Cardiac cramp, or angina pectoris, is a common heart condition: about 450,000 Dutch people suffer from heart cramps. The condition is a result of one or more coronary artery constrictions, and leads to attacks of oppressive or oppressive chest pain. The pain can cause an oppressive feeling, and sometimes radiates to the arms, neck, jaw, back or stomach area. Even though these patients are well monitored and treated, they are still at risk of more severe heart failure. These symptoms often have a major impact on the patient's daily functioning.
Current treatment of angina pectoris
The treatment of heart cramps currently consists mainly of administering medication. Often these patients are also treated with a doctor's treatment or bypass surgery. However, a large recent study and meta-analysis have not shown any beneficial effects of these costly and invasive procedures.
Is the life-style solution for the treatment of heart cramps?
It is well known that a modified lifestyle can significantly improve the health of these patients. However, there are no studies that compare the effects of lifestyle adjustments and surgery. PRO-FIT research should change this. It examines whether a lifestyle intervention after one year leads to better results than a doctor's treatment or bypass surgery in patients with stable angina pectoris.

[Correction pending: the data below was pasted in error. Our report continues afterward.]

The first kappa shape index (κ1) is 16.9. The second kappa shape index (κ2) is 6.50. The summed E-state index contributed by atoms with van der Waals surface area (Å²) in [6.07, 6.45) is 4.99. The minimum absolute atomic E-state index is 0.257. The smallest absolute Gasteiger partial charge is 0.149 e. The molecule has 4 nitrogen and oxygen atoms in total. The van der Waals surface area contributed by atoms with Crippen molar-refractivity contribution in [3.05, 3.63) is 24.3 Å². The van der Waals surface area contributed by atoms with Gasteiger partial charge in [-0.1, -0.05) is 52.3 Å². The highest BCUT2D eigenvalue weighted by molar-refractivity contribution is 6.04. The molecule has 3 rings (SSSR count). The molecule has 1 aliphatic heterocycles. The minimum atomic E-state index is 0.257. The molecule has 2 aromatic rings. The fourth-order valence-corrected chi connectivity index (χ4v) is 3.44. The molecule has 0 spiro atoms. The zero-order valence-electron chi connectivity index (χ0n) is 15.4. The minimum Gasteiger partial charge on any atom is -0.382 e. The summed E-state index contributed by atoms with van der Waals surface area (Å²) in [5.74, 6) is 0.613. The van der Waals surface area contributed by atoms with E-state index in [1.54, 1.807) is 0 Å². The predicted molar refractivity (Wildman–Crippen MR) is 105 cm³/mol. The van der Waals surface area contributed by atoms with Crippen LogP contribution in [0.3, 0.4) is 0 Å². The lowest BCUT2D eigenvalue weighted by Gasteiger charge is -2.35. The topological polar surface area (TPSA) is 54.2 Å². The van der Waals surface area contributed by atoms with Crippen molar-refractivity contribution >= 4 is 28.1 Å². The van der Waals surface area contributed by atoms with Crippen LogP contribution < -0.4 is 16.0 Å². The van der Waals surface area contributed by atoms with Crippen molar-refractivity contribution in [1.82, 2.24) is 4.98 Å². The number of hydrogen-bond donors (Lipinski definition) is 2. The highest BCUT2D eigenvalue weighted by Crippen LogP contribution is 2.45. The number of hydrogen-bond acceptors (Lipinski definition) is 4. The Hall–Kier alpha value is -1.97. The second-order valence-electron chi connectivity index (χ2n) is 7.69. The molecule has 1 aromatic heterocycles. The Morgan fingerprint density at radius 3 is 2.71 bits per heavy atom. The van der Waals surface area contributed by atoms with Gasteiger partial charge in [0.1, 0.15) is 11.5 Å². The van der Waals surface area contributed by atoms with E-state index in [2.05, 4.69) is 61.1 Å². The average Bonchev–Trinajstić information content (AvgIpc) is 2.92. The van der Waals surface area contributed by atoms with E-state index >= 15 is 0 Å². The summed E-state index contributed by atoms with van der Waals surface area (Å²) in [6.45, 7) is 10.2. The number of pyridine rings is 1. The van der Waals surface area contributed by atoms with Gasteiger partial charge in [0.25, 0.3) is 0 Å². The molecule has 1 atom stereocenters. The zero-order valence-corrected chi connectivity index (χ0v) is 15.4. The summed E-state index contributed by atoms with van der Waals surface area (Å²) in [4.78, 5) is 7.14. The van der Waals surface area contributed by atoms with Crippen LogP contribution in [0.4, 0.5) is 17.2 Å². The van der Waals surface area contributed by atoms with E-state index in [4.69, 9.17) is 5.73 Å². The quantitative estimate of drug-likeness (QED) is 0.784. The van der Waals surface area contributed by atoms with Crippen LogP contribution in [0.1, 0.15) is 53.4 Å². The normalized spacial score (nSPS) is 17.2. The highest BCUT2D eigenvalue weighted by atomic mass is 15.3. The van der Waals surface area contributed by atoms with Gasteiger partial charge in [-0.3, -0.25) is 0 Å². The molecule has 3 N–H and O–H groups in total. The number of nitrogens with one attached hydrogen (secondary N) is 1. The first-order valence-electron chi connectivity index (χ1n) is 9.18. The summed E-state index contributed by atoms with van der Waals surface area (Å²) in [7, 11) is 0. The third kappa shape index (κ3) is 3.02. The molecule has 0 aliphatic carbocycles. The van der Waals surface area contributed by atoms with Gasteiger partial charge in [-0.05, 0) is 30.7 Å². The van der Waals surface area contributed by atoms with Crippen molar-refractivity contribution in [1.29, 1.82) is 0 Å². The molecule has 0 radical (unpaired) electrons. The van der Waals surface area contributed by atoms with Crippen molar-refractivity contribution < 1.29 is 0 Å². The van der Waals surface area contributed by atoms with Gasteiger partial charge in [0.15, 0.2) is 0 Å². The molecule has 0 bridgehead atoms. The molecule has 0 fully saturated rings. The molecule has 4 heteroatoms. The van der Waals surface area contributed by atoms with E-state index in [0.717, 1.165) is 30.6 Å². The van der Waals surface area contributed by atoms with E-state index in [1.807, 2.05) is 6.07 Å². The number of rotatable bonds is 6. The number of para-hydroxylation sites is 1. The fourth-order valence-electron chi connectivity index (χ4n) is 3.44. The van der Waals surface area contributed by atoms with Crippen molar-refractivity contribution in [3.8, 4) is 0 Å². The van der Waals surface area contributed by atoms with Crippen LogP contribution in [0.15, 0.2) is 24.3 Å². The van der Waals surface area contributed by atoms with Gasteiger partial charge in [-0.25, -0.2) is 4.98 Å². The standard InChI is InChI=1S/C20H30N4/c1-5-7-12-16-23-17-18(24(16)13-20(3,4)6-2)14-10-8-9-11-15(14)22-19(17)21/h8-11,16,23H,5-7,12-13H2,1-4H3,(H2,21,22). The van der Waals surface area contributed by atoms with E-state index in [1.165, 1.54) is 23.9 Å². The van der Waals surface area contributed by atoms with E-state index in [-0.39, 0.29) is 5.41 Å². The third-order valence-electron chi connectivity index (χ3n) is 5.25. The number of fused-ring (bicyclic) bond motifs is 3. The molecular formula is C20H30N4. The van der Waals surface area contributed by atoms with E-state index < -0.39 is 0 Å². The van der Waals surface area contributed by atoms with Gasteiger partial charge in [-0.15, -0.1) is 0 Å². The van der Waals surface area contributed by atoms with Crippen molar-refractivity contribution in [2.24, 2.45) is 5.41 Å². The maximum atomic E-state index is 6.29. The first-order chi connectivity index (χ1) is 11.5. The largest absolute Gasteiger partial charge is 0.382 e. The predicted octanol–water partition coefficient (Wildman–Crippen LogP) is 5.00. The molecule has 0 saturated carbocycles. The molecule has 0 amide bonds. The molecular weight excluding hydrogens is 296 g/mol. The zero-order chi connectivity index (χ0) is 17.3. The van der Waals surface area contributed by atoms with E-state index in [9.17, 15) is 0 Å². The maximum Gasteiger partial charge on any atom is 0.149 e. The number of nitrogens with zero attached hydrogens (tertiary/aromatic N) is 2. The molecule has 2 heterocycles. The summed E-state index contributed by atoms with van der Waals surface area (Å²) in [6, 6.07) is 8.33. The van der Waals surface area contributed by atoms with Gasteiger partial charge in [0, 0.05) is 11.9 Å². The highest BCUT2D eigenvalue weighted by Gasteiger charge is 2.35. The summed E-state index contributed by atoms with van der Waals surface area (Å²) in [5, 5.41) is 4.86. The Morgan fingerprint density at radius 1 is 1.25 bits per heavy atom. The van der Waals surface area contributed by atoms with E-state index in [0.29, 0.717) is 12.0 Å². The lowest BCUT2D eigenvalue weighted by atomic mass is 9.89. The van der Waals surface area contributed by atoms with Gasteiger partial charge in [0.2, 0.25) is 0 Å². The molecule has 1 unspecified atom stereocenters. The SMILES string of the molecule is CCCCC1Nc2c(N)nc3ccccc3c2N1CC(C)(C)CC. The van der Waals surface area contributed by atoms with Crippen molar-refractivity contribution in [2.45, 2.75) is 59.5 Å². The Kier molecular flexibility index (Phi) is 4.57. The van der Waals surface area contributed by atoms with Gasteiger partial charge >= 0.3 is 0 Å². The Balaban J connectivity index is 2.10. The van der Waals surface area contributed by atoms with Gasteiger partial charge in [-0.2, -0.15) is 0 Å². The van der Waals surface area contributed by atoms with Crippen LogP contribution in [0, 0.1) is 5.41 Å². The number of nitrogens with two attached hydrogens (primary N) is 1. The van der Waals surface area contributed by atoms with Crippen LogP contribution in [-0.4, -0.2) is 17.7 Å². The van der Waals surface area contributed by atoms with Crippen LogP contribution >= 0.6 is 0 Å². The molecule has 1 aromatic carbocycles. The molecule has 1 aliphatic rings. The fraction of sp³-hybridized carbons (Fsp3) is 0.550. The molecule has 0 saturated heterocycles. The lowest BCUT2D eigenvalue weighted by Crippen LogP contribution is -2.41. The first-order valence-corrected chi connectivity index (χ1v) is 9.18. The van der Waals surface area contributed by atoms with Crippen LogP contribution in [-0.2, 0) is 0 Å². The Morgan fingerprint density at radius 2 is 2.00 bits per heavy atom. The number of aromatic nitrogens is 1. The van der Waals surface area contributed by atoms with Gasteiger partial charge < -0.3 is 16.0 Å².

The research is a broad collaboration of academic hospitals Radboudumc, AMC and MUMC+, Máxima MC and Catharina Ziekenhuis, Wageningen University, Leiden University and TU/e, patient association Harteraad, Chronisch Zorgnet (national network of specialized care providers in movement and lifestyle), MiBida (provider of safe care communication) and Cardiovitaal cardiac rehabilitation center.
Structure of the research into lifestyle and heart spasms
Approximately 200 patients from five hospitals are randomly divided into two groups: one group receives the usual treatment. The other group receives a lifestyle intervention. This consists of nutritional coaching and an intensive training program at the physiotherapist, followed by remote guidance using an app and an activity tracker.
Hareld Kemps, main applicant for the grant and cardiologist in Máxima MC: "This is the first study to investigate lifestyle interventions for these patients. If the results are positive, it will have a major impact on the daily care of these patients. Then we can largely replace that care with a less invasive, cheaper and more sustainable treatment".
How do we tackle a lifestyle change?
The research must also answer the question of how such lifestyle treatment can be used in healthcare practice. Dick Thijssen, research project leader and cardiovascular physiologist at Radboudumc: "It is a challenge to implement lifestyle interventions nationwide. This requires a change in both patients and cardiologists. Both groups have to get used to the idea that changing your lifestyle under the guidance of health care providers is a good or even better treatment. In order to maximize the chances of success, we are therefore working with a nationwide network of physiotherapists, Harteraad and the Dutch Society for Cardiology.
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